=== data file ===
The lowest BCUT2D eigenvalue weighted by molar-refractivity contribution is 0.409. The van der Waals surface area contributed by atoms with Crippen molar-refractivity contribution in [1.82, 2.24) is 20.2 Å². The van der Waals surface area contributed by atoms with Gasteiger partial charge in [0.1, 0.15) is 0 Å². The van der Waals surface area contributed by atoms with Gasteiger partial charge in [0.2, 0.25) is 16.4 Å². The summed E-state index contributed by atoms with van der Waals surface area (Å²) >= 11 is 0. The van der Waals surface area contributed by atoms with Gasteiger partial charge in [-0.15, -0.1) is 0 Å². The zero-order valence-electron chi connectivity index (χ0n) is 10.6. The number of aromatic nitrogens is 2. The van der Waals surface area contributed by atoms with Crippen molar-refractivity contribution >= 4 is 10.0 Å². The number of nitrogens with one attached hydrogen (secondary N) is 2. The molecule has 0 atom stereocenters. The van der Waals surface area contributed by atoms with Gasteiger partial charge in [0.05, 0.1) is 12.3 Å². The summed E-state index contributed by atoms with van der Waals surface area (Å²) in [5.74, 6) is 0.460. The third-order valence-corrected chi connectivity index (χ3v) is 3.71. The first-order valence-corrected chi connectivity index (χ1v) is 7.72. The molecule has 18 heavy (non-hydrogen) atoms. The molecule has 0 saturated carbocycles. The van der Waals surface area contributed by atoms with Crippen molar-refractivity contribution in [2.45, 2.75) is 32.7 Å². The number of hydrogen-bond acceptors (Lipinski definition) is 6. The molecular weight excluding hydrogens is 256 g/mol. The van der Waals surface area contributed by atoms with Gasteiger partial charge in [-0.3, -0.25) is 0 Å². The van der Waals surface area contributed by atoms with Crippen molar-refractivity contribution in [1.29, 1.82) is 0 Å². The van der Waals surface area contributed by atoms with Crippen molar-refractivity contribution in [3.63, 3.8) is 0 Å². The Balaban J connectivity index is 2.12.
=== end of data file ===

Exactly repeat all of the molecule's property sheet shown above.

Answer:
The lowest BCUT2D eigenvalue weighted by molar-refractivity contribution is 0.409. The van der Waals surface area contributed by atoms with Crippen molar-refractivity contribution in [1.82, 2.24) is 20.2 Å². The van der Waals surface area contributed by atoms with Gasteiger partial charge in [0.1, 0.15) is 0 Å². The van der Waals surface area contributed by atoms with Gasteiger partial charge in [0.2, 0.25) is 16.4 Å². The summed E-state index contributed by atoms with van der Waals surface area (Å²) >= 11 is 0. The van der Waals surface area contributed by atoms with Gasteiger partial charge in [-0.15, -0.1) is 0 Å². The zero-order valence-electron chi connectivity index (χ0n) is 10.6. The number of aromatic nitrogens is 2. The van der Waals surface area contributed by atoms with Crippen molar-refractivity contribution >= 4 is 10.0 Å². The number of nitrogens with one attached hydrogen (secondary N) is 2. The molecule has 0 atom stereocenters. The van der Waals surface area contributed by atoms with Gasteiger partial charge in [0.05, 0.1) is 12.3 Å². The summed E-state index contributed by atoms with van der Waals surface area (Å²) in [5.74, 6) is 0.460. The third-order valence-corrected chi connectivity index (χ3v) is 3.71. The first-order valence-corrected chi connectivity index (χ1v) is 7.72. The molecule has 18 heavy (non-hydrogen) atoms. The molecule has 0 saturated carbocycles. The van der Waals surface area contributed by atoms with Crippen molar-refractivity contribution in [2.45, 2.75) is 32.7 Å². The number of hydrogen-bond acceptors (Lipinski definition) is 6. The molecular weight excluding hydrogens is 256 g/mol. The van der Waals surface area contributed by atoms with Gasteiger partial charge in [-0.3, -0.25) is 0 Å². The van der Waals surface area contributed by atoms with Crippen molar-refractivity contribution in [1.29, 1.82) is 0 Å². The van der Waals surface area contributed by atoms with Crippen molar-refractivity contribution in [3.63, 3.8) is 0 Å². The Balaban J connectivity index is 2.12.